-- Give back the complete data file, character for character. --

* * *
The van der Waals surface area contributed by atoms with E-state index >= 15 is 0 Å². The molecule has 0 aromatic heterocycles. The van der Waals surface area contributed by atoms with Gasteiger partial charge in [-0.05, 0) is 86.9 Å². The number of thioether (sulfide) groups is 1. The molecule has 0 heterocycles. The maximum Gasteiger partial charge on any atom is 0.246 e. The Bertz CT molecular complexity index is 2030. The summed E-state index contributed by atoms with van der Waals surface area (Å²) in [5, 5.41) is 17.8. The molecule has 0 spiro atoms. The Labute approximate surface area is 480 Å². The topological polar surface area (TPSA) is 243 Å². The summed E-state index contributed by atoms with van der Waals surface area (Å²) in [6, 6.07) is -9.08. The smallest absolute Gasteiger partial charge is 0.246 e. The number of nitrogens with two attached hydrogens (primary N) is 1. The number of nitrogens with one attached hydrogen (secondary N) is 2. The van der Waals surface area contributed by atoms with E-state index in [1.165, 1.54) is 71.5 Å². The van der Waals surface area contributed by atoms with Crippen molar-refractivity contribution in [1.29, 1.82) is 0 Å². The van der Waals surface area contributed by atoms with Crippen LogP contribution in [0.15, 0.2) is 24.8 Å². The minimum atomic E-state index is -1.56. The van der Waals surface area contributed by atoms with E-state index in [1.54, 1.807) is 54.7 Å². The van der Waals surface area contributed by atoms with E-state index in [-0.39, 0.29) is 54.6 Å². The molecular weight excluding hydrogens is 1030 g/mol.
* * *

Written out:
The van der Waals surface area contributed by atoms with E-state index >= 15 is 0 Å². The molecule has 0 aromatic heterocycles. The van der Waals surface area contributed by atoms with Gasteiger partial charge in [-0.05, 0) is 86.9 Å². The number of thioether (sulfide) groups is 1. The molecule has 0 heterocycles. The maximum Gasteiger partial charge on any atom is 0.246 e. The Bertz CT molecular complexity index is 2030. The summed E-state index contributed by atoms with van der Waals surface area (Å²) in [5, 5.41) is 17.8. The molecule has 0 spiro atoms. The Labute approximate surface area is 480 Å². The topological polar surface area (TPSA) is 243 Å². The summed E-state index contributed by atoms with van der Waals surface area (Å²) in [6, 6.07) is -9.08. The smallest absolute Gasteiger partial charge is 0.246 e. The number of nitrogens with two attached hydrogens (primary N) is 1. The number of nitrogens with one attached hydrogen (secondary N) is 2. The van der Waals surface area contributed by atoms with E-state index in [1.165, 1.54) is 71.5 Å². The van der Waals surface area contributed by atoms with Crippen molar-refractivity contribution in [1.29, 1.82) is 0 Å². The van der Waals surface area contributed by atoms with Crippen LogP contribution in [0.15, 0.2) is 24.8 Å². The minimum atomic E-state index is -1.56. The van der Waals surface area contributed by atoms with E-state index in [1.54, 1.807) is 54.7 Å². The van der Waals surface area contributed by atoms with E-state index in [-0.39, 0.29) is 54.6 Å². The molecular weight excluding hydrogens is 1030 g/mol.